You've heard of halfway houses, right? Halfway to independence is the claim. These residences are designed to assist individuals who are recently released from prison, substance abuse, and/or mental health in-patient facilities and other institutionalized settings to make a smoother transition back to independent living. In theory, they are essential boarding houses that maximize successful independent living and minimize the chances of recidivism back to institutional living. Yet, the reality often does not match the mission.
In New York City we also have three-quarter houses. The name would imply even more support and a smoother transition, yet this is not the case. These "residences" have illegally subdivided apartments with a dozen or more people sleeping on bunk beds in each small apartment. The buildings usually have hundreds of housing code violations. Shelters would claim these were housing placements, even though many of the residents would end up leaving these inhumane conditions to go back to shelters or the streets. In addition, many of the homeless shelter residents placed in these three-quarter houses suffer from severe mental illness, including schizophrenia, bipolar disorder and major depression. There are no supportive services on site, which are critical for these vulnerable New Yorkers.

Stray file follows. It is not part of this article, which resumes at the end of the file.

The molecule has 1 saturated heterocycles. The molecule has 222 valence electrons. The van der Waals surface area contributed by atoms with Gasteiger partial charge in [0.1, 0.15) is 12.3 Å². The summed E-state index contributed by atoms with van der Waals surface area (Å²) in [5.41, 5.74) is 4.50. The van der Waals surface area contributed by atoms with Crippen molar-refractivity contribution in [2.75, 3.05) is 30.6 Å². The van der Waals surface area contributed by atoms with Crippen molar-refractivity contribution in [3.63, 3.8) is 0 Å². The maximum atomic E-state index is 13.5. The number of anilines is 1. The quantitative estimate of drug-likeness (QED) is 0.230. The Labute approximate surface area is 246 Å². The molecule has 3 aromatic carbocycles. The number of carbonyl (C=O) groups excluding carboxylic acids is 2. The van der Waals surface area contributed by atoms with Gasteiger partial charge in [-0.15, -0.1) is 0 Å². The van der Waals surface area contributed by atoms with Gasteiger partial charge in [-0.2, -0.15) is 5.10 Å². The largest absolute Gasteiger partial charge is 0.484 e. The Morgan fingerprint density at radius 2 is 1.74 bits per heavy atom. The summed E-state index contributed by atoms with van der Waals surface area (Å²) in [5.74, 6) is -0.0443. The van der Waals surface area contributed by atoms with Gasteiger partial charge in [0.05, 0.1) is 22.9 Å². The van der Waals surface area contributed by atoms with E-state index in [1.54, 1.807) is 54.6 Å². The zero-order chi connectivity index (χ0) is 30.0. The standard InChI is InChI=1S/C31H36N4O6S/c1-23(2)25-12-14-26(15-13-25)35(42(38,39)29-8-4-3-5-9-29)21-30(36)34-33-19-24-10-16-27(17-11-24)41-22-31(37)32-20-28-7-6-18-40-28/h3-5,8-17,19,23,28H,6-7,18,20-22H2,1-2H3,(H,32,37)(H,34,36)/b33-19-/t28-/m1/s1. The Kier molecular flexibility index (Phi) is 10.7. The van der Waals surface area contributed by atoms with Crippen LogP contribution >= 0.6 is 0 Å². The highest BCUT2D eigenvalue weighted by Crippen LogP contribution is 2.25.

Back in April, we applauded Mayor Bloomberg for ordering shelters to cease making referrals to three-quarter houses. This hasn't been enough to stop these residences as they are still popping up throughout the City. Now advocates are taking legal action. You cansign the petition to end three-quarter houses in New York City!
Tanya Kessler, an attorney at MFY Legal Services, has filed a class action lawsuit against several three-quarter housing providers. At arecent rally against a provider trying to illegally evict his tenants, Ms. Kessler said “[t]hese houses are masquerading as supportive housing programs but provide no service at all. The operators rake in thousands of dollars in city-financed rent payments a month while creating a revolving door of homelessness. It’s another example of the city’s failure to develop affordable housing for homeless people.”
These vulnerable residents need more support and more humane living conditions. They need the assistance in transitioning from institutional living to independent living or they will be at a greater risk of cycling back to institutional living. These sites will become a revolving door of poverty and despair. We all know that as a city and as a nation, we are better than this.
Join us in calling on Mayor Bloomberg to crack down hard on these three-quarter house providers and stop the illegal practice of warehousing the homeless.